The nuclear quagmire we are in is a mess that could have been avoided, and can still be reduced significantly if positive actions are taken immediately.

There are many better choices for America.  Non-nuclear, renewable, high-tech, cost-effective, environmentally sensitive, choices that do not entail a millionth of the threat to society that the nuclear fuel cycle poses, not just because of the EMP dangers but especially because of the EMP dangers.

I have studied the many alternatives, and you can too.

But in 43 days, nuclear power is about to cross a watershed moment of truth -- Y2K.  Even a fully compliant nuclear plant might have a non-y2K related problem.  But Y2K might mean that plant will also have to contend with constant or sporadic power grid failures, phone line and Internet communications problems, internal computer problems which squeezed past the $100,000,000,000.00 invested in fixing and testing Y2K bugs, not to mention the possibility of local riots, or other strife, keeping most or all of the staff at home. Y2K is coming, whatever it is.  However bad it is.  Normally States expect immediate Federal help if they have a nuclear emergency.  Yet states have ALREADY been told that they should NOT expect immediate Federal assistance around Y2K (it is amazing that statement has not caused the cancelation of government-planned Y2K parties, considering the liability issues it presents).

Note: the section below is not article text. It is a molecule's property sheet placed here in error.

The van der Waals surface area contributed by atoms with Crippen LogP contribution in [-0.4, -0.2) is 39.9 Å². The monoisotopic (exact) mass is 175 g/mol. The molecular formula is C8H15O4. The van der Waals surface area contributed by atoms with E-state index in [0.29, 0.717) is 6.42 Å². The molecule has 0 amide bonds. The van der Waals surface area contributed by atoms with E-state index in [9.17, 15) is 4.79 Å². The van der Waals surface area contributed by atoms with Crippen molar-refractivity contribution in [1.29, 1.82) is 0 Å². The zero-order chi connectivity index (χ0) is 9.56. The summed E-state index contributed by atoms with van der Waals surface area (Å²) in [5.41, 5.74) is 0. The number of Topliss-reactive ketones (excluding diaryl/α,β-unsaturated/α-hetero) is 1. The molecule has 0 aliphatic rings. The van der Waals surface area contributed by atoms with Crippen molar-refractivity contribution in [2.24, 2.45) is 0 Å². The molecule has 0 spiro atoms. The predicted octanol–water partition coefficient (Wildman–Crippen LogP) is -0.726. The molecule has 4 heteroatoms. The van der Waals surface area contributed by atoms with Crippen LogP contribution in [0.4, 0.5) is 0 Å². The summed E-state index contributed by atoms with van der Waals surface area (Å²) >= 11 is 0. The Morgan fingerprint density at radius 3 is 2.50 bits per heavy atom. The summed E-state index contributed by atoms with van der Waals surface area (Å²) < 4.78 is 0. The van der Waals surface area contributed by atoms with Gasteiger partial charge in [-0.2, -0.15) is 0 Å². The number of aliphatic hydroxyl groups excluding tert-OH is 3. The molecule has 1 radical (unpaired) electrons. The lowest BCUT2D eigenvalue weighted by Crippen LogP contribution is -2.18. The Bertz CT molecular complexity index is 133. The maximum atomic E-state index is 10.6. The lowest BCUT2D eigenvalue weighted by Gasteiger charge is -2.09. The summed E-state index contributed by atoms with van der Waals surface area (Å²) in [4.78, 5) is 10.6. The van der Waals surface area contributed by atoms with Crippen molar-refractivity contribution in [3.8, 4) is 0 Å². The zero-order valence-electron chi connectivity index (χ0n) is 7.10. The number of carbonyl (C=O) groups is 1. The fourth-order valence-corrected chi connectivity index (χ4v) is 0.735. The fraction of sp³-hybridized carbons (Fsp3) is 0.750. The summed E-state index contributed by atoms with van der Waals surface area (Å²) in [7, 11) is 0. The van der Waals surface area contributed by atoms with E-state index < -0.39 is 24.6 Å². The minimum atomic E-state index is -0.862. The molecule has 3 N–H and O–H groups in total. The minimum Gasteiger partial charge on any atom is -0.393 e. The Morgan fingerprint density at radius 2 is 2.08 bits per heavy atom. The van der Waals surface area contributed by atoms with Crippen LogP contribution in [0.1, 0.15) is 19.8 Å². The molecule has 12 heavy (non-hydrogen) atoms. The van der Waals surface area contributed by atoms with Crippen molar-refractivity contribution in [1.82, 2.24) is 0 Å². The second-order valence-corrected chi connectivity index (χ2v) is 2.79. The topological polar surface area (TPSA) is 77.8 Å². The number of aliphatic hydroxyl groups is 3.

Why can't the nuclear power plants shut down for at least a little while, perhaps 10 days, from December 28th until January 8th or so?  Some major gas pipelines are voluntarily shutting down for the millennium crossover, yet their risk is far lower than the risk from nuclear facilities.  Some large chemical plants are also going to be closed, and yet even their risk is far lower than the risk from the various nuclear facilities.

Yet stubbornly, the nuclear industry refuses to shut down for the crossover.

Is it because they are on their last legs already, financially?  I don't think that's it at all! (Even though they are.)  It's because they have never faced a problem like this, and they have never faced a problem they could understand the full potential of anyway.  Every nuke operator in the world believes they will NOT be responsible for "the big one".  But we've come so close, it's inevitable sooner or later, one of them will make a human error, or a string of human errors will occur, or there will be combinations of natural and human things that cause a catastrophe.  You just can't keep playing with this stuff day in and day out, and not have things go wrong eventually.  Y2K presents certain events which are now expected, such as scattered power outages, and who-knows-what-else.  These events were supposed to be rare events in designing the risk assessments for nuclear power plants, but Y2K has made many of them practically inevitabilities.